Though they might not be the most vocal, let it be known that the Brothers in Arms series has quite a dedicated fan base. Beginning with the very well received Brothers in Arms: Road to Hill 30 back in 2005, the game helped establish Gearbox Software as a name to be known, particularly for the title's notable historic accuracy, following the actions of the 502nd Parachute Infantry Regiment. World War II nuts loved Brothers in Arms for its emotional and character driven themes, a striking comparison to the blockbuster one-man-army presentation of other World War II games.
Since Brothers in Arms: Hell's Highway, released three years ago, fans have been begging Gearbox to get back on the wagon (or tank) and take the series out for another spin. At E3 2011, during Ubisoft's press conference, fans got just that - a new Brothers in Arms game. What they most definitely were not expecting, especially considering the legacy of the franchise, was Brothers in Arms: Furious 4.
It began as a challenge from Ubisoft. The cries of mediocrity and repetition from gamers regarding the World War II video game genre had been heard, and Ubisoft wanted something new. Putting Gearbox to the task of reinventing and reviving their Brothers in Arms series, Furious 4 looks to abandon the gritty realism of previous titles in favour of a Tarantino-esque comic flavour not unlike Inglourious Basterds.
The idea is simple; you play as one of a squad of 'dream soldiers'. This literal furious four have been given the mission of hunting down the F├╝hrer himself, and will stop at nothing until the job is done. Thankfully, there's nobody better suited for the task at hand, as each member of the squad specialises in certain skills and carries unique equipment, able to do what no other soldier can.
You might be wondering just who these furious four are? Well, we don't know their real world names, but they do have interesting titles. This band of super soldiers is composed of The Flanker, The Finder, The Fixer and The Finisher. Each of their names specifies the role they play in the team, as well as the skills they use. The striking characteristics of each member reminded us quite a bit of Borderlands, a title unsurprisingly by the same developer.
Though there is plenty to learn about each character, our demonstration predominantly focused on The Flanker; a huge soldier equipped with a chain-gun, shotgun and chainsaw.
The demo mission took place in a small Nazi occupied village. The SS seemed to be in the middle of some kind of celebration, and word on the grape vine was that Hitler was there too. Not one to miss out on such fun, the Furious 4 were making a special appearance. Tonight's main event? Death and carnage.
As our heroes burst through Bavarian-style beer houses and buildings, they worked together to take down any enemy that crossed their path. Action packed violence flowed thick and fast, and set piece moments allowed for more specific context sensitive challenges, such as a slow motion bar break-in requiring the player to take advantage of the slowed pace to quickly squeeze bullets into three nearby enemies.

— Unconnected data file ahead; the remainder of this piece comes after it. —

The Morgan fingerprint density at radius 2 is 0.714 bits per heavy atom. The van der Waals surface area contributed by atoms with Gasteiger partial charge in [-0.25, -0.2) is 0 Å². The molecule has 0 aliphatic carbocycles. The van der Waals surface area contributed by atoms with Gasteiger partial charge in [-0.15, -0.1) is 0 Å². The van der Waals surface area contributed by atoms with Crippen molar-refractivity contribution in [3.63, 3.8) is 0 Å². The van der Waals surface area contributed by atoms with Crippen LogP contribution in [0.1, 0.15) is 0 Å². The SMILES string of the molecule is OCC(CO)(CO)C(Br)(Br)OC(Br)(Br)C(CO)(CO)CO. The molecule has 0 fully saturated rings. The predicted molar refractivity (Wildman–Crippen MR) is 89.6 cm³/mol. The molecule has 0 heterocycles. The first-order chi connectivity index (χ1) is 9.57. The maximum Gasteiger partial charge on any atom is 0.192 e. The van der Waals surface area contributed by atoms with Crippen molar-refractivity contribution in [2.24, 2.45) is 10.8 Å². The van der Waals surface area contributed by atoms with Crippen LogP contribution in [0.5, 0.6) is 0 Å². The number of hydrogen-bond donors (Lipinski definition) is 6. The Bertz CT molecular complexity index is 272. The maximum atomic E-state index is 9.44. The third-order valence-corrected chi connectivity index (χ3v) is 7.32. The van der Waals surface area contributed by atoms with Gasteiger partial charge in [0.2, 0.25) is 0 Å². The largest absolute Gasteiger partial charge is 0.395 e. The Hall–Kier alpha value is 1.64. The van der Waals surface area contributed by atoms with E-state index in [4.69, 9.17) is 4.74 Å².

After watching the demonstration, it became clear that Furious 4 puts a strong emphasis on score focused gameplay. Rather than offer an open ended experience, the game seemed to be based around performing to the best of your ability during the various action sequences and challenges. High scores and rewards will likely tie into the upgrade system, which allows characters to be enhanced with new abilities and equipment, all purchased through a short wave radio.
Overall, we were quite impressed with what we saw of Brothers in Arms: Furious 4. The action appeared exciting, and the game is undoubtedly very stylish. Though we got Borderlands vibes throughout the demonstration, it does appear to be a relatively fresh take on the World War II genre, especially in the realm of video games, and in terms of being a stylish action title it certainly hits the right notes.
But we're not without some reservations. Though very over the top, we were surprisingly taken back by the violence, especially given the context of the game, and wondered if perhaps Furious 4 was too violent. We're also a little concerned if the Brothers in Arms title is appropriate for a game like this. Not to discredit the game for what it is, but there are no doubt some unhappy Brothers in Arms fans, and perhaps Furious 4 would benefit more from standing as it's own franchise.
Ultimately though there is still much to learn, Brothers in Arms: Furious 4 is in early days, and there's no doubt we'll get a much better look at all of the characters and special features in hopefully the not too distant future. Fingers crossed Gearbox can keep their trademark charm and polish throughout.